LAS VEGAS — On the final day of the 2018 NACS Show, Sheetz Inc. CEO Joe Sheetz passed the baton of NACS chairman to Aramark’s Frank Gleeson during a general session that also featured an energetic keynote by "Dirty Jobs" host Mike Rowe.
Following an introduction from his daughters, Gleeson, president of Aramark Northern Europe, expressed his gratitude at being named the 2018-19 NACS chairman. He is the first Europe-based chairman in NACS’ 57-year history.
"I’m so pleased to be here, so honored to be here, and privileged to be standing up here today. It’s a long way from my home in Dublin, Ireland, to Las Vegas," said Gleeson.
He detailed his experience in the convenience and fuel retailing industry, which started 30 years ago when he began working at his family’s general goods store.
In his teens, Gleeson embarked on his own business, and its failure proved a defining moment for him. "It turned out to be one of my most memorable lessons," he said.
Eventually, he found himself working at Blockbuster, a company whose eventual obsolescence in the dawn of Netflix provided a lesson in disruption for Gleeson.
"As innovative as Netflix is, our industry is right there," he said. "We’ve caused enough disruption of our own but, in doing so, we’ve never lost sight of our customers; exceeding their expectations before they even know what they need and continuing to be innovators in our stores."
Gleeson went on to discuss his work at Aramark, which includes the concept of "foodvenience" — providing high-quality food to customers wherever they are. Aramark recently launched a 10-year-partnership with British celebrity chef Jamie Oliver, who has made eliminating childhood obesity a focus of his work.
Closing his speech, Gleeson spoke about touring the U.S. convenience store industry, stopping at retailers like QuikTrip, Sheetz and Wawa to see first-hand the impressive work they’re doing. He noted that U.S. innovators like Rutter’s Scott Hartman are known to travel the globe in search of innovation elsewhere, including his hometown of Dublin.
Across the globe, Gleeson said, there are similar trends and issues — trends and issues that c-store retailers everywhere can come together to understand and tackle.
"Sometimes, they are incremental improvements, but they are all focused on redefining the mindset of convenience," he said. "Now that’s exciting! We are as vibrant as ever in owning convenience."
An UNLIKELY SUCCESS
As Gleeson exited the stage, Rowe stepped up, hoping to engage the early morning crowd in Las Vegas. Instead of talking at length about his mikeroweWORKS Foundation, a public charity that rewards people with a passion to get trained for skilled jobs, he shared the story of how he launched "Dirty Jobs," an unlikely success that ultimately enabled him to give back through mikeroweWORKS.
In 2001, Rowe was hosting a little-watched local San Francisco news program called "Evening Magazine," mostly covering light human interest stories. While Rowe conceded that he was "good at creating the illusion of competence," his mother urged him to do something more meaningful before his ailing grandfather passed on.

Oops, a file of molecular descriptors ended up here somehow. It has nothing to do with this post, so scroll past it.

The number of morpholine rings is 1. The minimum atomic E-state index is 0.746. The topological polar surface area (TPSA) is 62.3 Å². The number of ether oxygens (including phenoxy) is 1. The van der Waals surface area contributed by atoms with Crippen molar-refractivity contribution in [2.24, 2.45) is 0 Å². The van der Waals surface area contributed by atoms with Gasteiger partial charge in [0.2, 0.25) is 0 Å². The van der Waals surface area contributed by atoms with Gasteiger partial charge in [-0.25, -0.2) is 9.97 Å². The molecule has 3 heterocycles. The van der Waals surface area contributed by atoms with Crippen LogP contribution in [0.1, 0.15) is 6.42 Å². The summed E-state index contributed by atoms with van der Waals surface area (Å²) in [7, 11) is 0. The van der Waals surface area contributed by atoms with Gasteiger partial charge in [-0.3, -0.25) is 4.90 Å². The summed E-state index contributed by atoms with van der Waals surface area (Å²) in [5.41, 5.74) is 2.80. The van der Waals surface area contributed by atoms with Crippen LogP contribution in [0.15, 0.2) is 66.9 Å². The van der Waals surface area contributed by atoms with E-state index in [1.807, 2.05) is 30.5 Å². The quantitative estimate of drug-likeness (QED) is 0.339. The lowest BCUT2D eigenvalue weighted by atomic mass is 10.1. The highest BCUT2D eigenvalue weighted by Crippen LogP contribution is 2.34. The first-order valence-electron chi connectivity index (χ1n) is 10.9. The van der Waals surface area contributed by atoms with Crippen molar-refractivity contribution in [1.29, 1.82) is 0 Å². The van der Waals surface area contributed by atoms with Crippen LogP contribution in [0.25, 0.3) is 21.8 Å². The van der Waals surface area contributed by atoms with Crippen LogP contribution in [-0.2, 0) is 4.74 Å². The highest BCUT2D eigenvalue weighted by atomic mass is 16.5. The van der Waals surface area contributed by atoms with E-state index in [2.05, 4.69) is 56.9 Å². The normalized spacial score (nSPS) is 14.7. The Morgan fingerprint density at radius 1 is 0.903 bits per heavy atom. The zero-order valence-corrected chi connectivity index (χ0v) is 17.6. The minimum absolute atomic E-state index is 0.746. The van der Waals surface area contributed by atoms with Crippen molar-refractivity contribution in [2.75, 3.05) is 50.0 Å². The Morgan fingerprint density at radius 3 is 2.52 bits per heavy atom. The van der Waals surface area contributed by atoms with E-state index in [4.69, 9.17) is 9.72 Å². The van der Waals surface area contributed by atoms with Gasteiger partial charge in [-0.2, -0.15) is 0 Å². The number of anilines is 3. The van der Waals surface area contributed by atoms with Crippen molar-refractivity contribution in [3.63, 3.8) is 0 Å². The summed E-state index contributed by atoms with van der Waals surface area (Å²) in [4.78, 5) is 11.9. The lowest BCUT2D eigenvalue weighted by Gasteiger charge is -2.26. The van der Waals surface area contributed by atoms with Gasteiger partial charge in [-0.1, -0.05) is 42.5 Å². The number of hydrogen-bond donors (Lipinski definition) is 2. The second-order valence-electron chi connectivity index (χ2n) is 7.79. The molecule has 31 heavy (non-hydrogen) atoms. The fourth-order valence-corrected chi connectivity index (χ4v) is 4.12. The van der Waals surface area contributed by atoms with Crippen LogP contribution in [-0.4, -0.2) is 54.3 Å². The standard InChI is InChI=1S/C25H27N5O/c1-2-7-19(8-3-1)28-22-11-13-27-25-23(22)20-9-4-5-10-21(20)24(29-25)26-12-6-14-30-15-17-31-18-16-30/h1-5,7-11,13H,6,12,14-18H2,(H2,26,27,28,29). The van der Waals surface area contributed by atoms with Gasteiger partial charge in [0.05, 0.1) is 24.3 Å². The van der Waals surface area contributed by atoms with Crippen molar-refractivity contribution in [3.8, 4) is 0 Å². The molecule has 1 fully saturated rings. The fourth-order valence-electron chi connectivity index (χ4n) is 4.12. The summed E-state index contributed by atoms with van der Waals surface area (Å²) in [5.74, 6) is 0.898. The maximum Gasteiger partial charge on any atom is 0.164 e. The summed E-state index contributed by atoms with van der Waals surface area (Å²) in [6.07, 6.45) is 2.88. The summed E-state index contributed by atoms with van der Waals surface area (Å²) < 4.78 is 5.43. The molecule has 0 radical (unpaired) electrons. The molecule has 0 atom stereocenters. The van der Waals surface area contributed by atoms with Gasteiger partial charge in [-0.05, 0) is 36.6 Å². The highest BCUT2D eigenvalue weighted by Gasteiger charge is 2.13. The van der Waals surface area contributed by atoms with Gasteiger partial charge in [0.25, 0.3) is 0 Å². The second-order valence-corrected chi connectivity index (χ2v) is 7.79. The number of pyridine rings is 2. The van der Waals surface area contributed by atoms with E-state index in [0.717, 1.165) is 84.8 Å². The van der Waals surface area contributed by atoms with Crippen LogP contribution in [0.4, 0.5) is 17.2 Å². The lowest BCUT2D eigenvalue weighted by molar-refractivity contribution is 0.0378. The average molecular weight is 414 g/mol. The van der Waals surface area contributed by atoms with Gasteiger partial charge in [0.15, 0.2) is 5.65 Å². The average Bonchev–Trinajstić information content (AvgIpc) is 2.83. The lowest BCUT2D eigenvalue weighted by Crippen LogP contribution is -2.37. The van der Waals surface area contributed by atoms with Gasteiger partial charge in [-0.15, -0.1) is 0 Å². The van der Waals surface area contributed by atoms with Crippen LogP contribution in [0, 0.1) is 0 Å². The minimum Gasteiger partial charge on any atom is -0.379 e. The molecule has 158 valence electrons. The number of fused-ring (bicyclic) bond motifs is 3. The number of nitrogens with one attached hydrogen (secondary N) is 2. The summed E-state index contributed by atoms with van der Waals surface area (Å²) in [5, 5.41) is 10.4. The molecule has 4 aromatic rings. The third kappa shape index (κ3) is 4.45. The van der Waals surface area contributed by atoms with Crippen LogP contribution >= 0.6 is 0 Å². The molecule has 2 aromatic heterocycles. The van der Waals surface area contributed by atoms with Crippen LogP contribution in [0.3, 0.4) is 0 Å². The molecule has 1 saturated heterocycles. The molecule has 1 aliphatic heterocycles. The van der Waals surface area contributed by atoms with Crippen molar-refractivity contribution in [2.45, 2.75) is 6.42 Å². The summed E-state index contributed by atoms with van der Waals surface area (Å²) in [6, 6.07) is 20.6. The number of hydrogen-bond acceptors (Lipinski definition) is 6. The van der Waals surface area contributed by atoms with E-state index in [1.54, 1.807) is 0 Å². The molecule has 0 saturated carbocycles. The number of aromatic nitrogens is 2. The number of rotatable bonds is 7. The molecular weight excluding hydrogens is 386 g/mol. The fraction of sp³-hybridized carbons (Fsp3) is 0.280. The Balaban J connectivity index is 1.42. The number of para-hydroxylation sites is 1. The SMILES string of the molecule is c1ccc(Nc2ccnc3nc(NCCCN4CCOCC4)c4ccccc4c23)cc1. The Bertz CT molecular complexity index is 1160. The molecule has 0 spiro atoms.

"It would be great if he could turn on the television and see you doing something that looked like work," Rowe recalled his mother saying.
Not wasting any time, he got an idea and began learning everything he could about San Franciso’s sewer system and soon found himself in the middle of that system in the city's literal underbelly with a cameraman and a sewer inspector named Gene Chruszcz.
Donning a rubber suit, Rowe braved the tunnel where he was hit with olfactory overload as he was surrounded by waste — some of which started shooting past his head, hitting the lens of the rolling camera.
"Mike, I don’t want to tell you how to do your job," Rowe recalled the sewer inspector telling him. "But when you’re down here in the sewer, it’s best to keep your mouth shut."
Continuing to recount the harrowing tale, Rowe recalled cockroaches congregating on the walls of the sewer, drawn to the lights of his one-man crew. There was also an incident with a sizable sewer rat that ended with Rowe face-planting in the filth at his feet and his cameraman being sick — not for the first time on their adventure.
When Rowe returned to his office, convinced his sojourn in the sewer was all for naught, he soon realized the footage they’d captured was both funny and informative.
"Listening to Gene Chruszcz tell me how the world worked, we had a conversation that changed my life," said Rowe.
He edited the material into a 9-minute video and put it on "Evening Magazine." The response to the dinnertime content was divisive. CBS, the parent company behind the program, received emails expressing shock, but also a number of others with referrals to other sorts of jobs Rowe might want to explore.
So, although the risk may have gotten Rowe fired, it also launched "Dirty Jobs," for which Rowe ultimately apprenticed doing around 300 dirty jobs that "make civilized life possible for the rest of us."
Pivoting away from his show, Rowe got serious with the NACS Show crowd. "With rising unemployment, a rising skills gap, our country has been profoundly disconnected from the idea of a good job," he said. "Opportunity is alive and well."
Is there a bigger challenge in your industry than recruitment? Rowe asked the c-store retailers in the audience.
"In my opinion, our country needs a peripeteia," he said. "I can't drag the whole country through the sewer of San Francisco. I can’t put a rat on everyone's shoulder. But…there are so many ways we can celebrate opportunity in a way the country currently isn’t."
The 2018 NACS Show took place Oct. 7-10 at the Las Vegas Convention Center.